The Shelleys moved to Wales to agitate for better conditions among the agricultural workers. This even led to an assassination attempt on Shelley in early 1813, probably instigated by the landowner Robert Leeson, son of one of the wealthiest Ascendancy families in Ireland, whereupon Shelley fled from Wales back to Ireland.
There, in the seclusion of Ross Island in Killarney, he completed his first major verse narrative, Queen Mab, and returned to London shortly afterwards. Here he met with Godwin, whose An Enquiry Concerning Political Justice alongside Rights of Man, by Godwin’s friend Thomas Paine, had become one of the best-known political pamphlets in England. Godwin’s wife Mary Wollstonecraft, who died in childbirth, had written A Vindication of the Rights of Woman, a foundational document of the early women’s movement, following Paine’s Rights of Man.
Shelley’s relationship with Harriet had become difficult. In 1814 he fell in love with Godwin’s daughter Mary and fled with her to war-torn France and Switzerland at the end of July; they returned in mid-September. In November 1814 Harriet gave birth to a son, and in February 1815 Mary Godwin delivered a premature daughter who died days later; the following January Mary had a son. Byron left England at the end of April 1816. Shelley and Mary followed him to Switzerland in May.
In December 1816, Harriet Shelley committed suicide by drowning, pregnant again by another brief relationship. Shelley, who had continued to care for Harriet, then married Mary Godwin. He lost custody of his two children when Harriet’s family cited Queen Mab as evidence of his atheism and rejection of marriage. The children were placed in the care of a clergyman. The deaths of two more children left deep scars and as late as June 1822, a few weeks before Shelley’s death, Mary miscarried and nearly died herself.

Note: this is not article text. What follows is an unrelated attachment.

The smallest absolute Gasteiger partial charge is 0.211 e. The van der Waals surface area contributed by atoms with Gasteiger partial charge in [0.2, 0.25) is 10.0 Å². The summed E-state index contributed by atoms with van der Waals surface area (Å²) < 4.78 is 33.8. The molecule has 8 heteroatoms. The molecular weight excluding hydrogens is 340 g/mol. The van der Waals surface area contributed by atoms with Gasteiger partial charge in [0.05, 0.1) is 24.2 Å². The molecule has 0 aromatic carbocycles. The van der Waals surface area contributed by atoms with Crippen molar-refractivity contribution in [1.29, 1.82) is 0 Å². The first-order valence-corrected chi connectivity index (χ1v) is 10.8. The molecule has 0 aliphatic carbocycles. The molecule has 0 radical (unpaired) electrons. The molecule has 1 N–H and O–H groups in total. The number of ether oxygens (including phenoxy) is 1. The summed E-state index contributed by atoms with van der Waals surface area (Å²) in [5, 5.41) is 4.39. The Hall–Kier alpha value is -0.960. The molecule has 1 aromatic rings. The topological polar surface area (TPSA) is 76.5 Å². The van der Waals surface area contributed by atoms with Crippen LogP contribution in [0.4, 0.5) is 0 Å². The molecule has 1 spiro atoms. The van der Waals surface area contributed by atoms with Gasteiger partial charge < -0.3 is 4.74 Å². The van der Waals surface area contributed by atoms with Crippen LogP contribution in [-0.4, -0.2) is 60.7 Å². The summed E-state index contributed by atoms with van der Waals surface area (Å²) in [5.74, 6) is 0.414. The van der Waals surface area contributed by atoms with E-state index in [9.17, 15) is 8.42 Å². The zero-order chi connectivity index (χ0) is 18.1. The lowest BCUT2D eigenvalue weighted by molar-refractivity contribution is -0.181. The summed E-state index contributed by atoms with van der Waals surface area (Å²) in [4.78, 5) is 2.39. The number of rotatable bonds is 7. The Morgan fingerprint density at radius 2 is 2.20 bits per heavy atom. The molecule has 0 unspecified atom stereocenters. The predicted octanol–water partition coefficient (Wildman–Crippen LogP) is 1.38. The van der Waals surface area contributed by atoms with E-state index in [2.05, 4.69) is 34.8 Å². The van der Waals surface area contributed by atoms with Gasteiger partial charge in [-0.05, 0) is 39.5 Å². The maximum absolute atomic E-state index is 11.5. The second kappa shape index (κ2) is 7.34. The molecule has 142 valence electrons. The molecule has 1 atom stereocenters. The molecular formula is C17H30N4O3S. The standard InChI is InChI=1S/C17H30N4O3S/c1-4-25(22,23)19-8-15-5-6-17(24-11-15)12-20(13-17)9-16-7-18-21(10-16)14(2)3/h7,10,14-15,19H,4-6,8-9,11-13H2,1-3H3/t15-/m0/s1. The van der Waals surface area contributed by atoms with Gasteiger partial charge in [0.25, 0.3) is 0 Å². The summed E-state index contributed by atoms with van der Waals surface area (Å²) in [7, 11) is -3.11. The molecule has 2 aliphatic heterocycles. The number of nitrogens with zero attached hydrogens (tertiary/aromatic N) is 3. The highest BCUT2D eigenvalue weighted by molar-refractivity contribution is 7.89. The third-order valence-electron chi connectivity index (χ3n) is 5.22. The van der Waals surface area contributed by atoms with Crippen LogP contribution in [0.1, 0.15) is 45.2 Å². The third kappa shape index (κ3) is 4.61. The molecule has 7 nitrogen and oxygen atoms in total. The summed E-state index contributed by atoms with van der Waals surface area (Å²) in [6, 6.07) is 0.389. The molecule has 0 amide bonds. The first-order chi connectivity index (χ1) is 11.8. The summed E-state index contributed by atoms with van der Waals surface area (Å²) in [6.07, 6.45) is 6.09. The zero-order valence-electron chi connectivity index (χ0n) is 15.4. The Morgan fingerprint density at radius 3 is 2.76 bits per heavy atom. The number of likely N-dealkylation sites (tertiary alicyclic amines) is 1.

In March 1818, the Shelleys emigrated to Italy. In the remaining four years of his life in exile, Shelley wrote his major works. Two hundred years ago, on 8 July 1822, Shelley drowned in a sailing accident. Condemned by conservative critics as an immoral outsider, he did not live to see the bourgeois-democratic and burgeoning proletarian movements take possession of his work.
Eleanor Marx continued Marx and Engels’ Shelley enthusiasm. In her Shelley lecture, she answered the question of Shelley’s socialism as follows:
Shelley was on the side of the bourgeoisie when struggling for freedom, but ranged against them when in their turn they became the oppressors of the working-class. He saw more clearly than Byron, who seems scarcely to have seen it at all, that the epic of the nineteenth century was to be the contest between the possessing and the producing classes.
Moreover, Eleanor Marx underlines the influence on him of Mary Shelley and her mother, the feminist Mary Wollstonecraft:
All through his work this oneness with his wife shines out (...) The woman is to the man as the producing class is to the possessing. Her “inferiority,” in its actuality and in its assumed existence, is the outcome of the holding of economic power by man to her exclusion. And this Shelley understood not only in its application to the most unfortunate of women, but in its application to every woman.